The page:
I know some may be rolling their eyes and thinking not another brownie recipe! True, there are a million and despite the fact that there is probably a brownie recipe in half of the cook books I own I still find myself searching for “the” brownie recipe. You know the one. I like my brownie really dark and “chocolatey”, squidgy in the middle, it mustn’t be too dry, I like a crackly top and I prefer no nuts in mine but to each their own. So you can see I’m as particular about my brownie as Goldilocks was about her porridge! A lackluster brownie is such a disappointment!
I could go on and on trying out new brownie recipes just in case its “the one” but a couple of years ago I found a recipe in one of my favourite cake books, The Hummingbird Bakery Cookbook. Those brownies were really good, ticking all the right boxes! So that’s the recipe I’ve gone back to, Ive tweaked it a bit over time, adding less sugar than the vast amount in the original recipe. I always use dark chocolate that’s good for eating such as Lindt or Green and Blacks, I’m not a fan of the taste of cooking chocolate. Like the advice to only use wine in cooking that you would drink I believe the same applies to chocolate.
In the picture you will notice that my brownies are quite flat, this is not how I prefer them but I used the pan I bought that calls itself a “brownie” pan, which is rectangular. I would recommend using a square pan so the brownies are deeper thus more squidgy in the middle!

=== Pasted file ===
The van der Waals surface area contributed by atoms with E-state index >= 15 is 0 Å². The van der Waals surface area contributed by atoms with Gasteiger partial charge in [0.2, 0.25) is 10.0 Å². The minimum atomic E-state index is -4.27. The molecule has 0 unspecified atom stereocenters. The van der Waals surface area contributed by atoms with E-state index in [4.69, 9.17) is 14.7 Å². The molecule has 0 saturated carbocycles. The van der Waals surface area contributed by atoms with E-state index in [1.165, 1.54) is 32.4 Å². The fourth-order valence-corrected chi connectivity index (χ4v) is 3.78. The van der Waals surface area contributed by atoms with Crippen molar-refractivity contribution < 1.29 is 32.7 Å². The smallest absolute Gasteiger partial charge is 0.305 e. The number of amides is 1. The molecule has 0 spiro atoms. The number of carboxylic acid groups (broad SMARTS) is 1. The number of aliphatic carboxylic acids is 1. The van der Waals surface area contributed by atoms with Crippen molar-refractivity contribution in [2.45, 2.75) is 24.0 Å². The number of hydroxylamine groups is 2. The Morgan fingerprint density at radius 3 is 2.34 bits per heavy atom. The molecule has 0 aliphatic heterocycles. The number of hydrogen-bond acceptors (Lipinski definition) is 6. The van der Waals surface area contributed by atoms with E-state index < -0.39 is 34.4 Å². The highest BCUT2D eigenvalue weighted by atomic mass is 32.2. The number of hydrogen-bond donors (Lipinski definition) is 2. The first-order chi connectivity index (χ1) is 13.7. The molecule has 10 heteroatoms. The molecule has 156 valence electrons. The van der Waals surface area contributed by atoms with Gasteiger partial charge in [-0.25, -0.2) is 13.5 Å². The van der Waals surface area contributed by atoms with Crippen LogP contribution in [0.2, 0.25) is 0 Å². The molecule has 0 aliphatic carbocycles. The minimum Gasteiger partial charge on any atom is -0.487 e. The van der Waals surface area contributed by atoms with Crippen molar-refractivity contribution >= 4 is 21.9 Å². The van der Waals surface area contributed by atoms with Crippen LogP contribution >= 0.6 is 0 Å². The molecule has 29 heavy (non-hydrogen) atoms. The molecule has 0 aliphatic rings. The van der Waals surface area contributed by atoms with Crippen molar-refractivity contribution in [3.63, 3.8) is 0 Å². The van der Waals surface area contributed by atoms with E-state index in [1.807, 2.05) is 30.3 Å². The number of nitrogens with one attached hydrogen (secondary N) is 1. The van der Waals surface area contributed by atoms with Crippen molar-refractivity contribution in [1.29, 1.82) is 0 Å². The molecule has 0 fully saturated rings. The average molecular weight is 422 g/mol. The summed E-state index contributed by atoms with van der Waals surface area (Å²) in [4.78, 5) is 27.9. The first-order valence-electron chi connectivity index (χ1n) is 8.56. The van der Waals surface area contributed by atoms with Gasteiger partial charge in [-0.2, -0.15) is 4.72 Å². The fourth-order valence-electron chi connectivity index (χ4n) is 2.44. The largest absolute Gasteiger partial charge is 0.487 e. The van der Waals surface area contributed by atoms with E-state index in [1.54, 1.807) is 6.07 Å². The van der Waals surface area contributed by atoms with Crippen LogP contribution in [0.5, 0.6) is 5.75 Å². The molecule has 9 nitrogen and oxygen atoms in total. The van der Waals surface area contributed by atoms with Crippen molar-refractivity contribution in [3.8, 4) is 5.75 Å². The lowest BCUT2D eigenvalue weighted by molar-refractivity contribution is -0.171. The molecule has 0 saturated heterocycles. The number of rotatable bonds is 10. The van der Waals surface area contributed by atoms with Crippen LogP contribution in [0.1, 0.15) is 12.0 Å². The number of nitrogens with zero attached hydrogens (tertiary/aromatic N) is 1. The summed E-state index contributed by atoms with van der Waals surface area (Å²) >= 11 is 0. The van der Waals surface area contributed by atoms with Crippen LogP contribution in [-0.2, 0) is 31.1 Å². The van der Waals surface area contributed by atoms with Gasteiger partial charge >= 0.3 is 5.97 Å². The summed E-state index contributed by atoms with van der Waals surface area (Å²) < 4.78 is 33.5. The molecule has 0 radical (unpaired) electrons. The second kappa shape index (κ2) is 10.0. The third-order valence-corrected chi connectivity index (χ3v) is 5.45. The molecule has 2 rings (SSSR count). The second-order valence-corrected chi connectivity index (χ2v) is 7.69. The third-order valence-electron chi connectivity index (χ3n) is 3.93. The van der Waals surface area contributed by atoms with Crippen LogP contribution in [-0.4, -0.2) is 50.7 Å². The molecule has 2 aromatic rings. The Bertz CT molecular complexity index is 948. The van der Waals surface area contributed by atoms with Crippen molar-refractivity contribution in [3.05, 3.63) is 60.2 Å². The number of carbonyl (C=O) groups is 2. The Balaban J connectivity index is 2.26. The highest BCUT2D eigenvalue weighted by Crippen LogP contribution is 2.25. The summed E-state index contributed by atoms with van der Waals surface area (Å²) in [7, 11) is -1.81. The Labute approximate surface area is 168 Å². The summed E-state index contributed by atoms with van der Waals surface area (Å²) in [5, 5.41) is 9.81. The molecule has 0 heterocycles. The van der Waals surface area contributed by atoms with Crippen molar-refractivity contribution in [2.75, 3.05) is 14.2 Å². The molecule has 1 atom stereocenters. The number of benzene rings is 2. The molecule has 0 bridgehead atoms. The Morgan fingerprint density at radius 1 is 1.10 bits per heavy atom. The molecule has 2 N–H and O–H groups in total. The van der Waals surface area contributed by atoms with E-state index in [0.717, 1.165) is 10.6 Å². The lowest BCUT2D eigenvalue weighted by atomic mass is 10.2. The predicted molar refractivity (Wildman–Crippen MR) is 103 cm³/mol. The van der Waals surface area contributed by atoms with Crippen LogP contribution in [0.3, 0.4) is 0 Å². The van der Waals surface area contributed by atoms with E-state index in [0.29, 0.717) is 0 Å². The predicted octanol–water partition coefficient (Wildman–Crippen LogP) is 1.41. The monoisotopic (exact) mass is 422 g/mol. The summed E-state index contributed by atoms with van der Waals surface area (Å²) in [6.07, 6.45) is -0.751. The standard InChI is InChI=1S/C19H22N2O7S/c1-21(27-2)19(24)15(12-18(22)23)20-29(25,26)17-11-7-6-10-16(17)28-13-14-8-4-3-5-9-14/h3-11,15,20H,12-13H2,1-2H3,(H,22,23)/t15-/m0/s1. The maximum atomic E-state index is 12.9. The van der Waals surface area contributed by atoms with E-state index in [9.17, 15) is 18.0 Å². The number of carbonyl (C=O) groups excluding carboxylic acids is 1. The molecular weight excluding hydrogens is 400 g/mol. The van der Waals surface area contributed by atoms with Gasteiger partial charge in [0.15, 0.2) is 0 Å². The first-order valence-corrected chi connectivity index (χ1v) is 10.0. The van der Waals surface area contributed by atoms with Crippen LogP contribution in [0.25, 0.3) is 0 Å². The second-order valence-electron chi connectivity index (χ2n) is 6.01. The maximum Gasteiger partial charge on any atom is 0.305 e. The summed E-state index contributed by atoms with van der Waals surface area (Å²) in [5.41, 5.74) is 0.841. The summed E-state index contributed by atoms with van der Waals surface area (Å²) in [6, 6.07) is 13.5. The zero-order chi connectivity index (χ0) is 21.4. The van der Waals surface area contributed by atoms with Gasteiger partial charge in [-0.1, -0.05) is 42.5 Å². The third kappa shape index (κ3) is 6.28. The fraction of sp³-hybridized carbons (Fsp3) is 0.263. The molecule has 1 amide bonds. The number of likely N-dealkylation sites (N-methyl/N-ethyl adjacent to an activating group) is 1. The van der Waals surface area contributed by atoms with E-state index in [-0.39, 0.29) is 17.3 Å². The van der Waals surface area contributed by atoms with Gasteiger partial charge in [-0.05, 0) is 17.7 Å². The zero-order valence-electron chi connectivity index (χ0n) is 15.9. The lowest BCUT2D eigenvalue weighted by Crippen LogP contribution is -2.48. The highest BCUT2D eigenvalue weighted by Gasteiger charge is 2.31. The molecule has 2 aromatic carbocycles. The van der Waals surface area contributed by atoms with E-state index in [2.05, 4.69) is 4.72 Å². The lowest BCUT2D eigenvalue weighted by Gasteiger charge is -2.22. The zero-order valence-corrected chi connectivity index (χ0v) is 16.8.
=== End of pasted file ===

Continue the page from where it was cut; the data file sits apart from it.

The inspiration for this post comes from my friend, Lorrie, who has asked me more than once for my brownie recipe! (finally, the recipe Lorrie!) I made her some a long time ago and she remembered them! In fact this is my most asked for recipe!
Do you have a favourite brownie recipe? Do let me know, I am quite addicted to brownie recipes!
Brownies (adapted from this recipe)
- 170 grams (6 oz) butter, (if watching your salt intake use unsalted but for an added flavour dimension use salted butter)
- 170 grams (6 oz) dark chocolate, chopped
- 225 grams (8 oz) caster sugar, I use unrefined
- 1 tsp vanilla extract
- 1 tsp espresso coffee powder
- 130(4.5 oz) grams plain flour
- 3 large eggs
- A little icing sugar to decorate (optional)
- Preheat the oven to 170 c, 325 f, Gas 3. Grease and line with baking paper a brownie pan.
- Place the butter and chopped chocolate in a bowl over a pan of simmering water to melt. Stir until combined. Remove from the heat.
- Add the sugar, vanilla and coffee, stir until combined. Mixture will appear grainy.
- Mix together the eggs and add to the chocolate mixture in 3 stages stirring well between additions.
- Add the flour and mix until combined.
- Pour the mixture into the prepared tin and bake for around 20 – 25 minutes. The brownies are cooked when they look cooked on the surface but are still a little soft in the middle.
- Leave to cool in pan and when completely cooled remove from pan and cut into portions.
- Sprinkle with icing sugar.
I have abstained from baking, particularly cakes for the last few weeks. Well one can only abstain for so long! It was a long weekend here last week and I wanted to make a cake! You would imagine that I would have known exactly what to bake but that was not the case, choosing which cake proved to be a hard decision. Lots of recipe perusing left me with a craving for an orange cake, lots more perusing led me to the discovery of orange and cardamom cakes! After all this perusing I was out of time and now didn’t have all the ingredients for any of the cakes I found so I improvised, using my Lemon Olive Oil cake recipe but swapping orange and cardamom for lemon and making my own buttermilk as I forgot to buy yoghurt! I could not have been more disorganised if Id tried!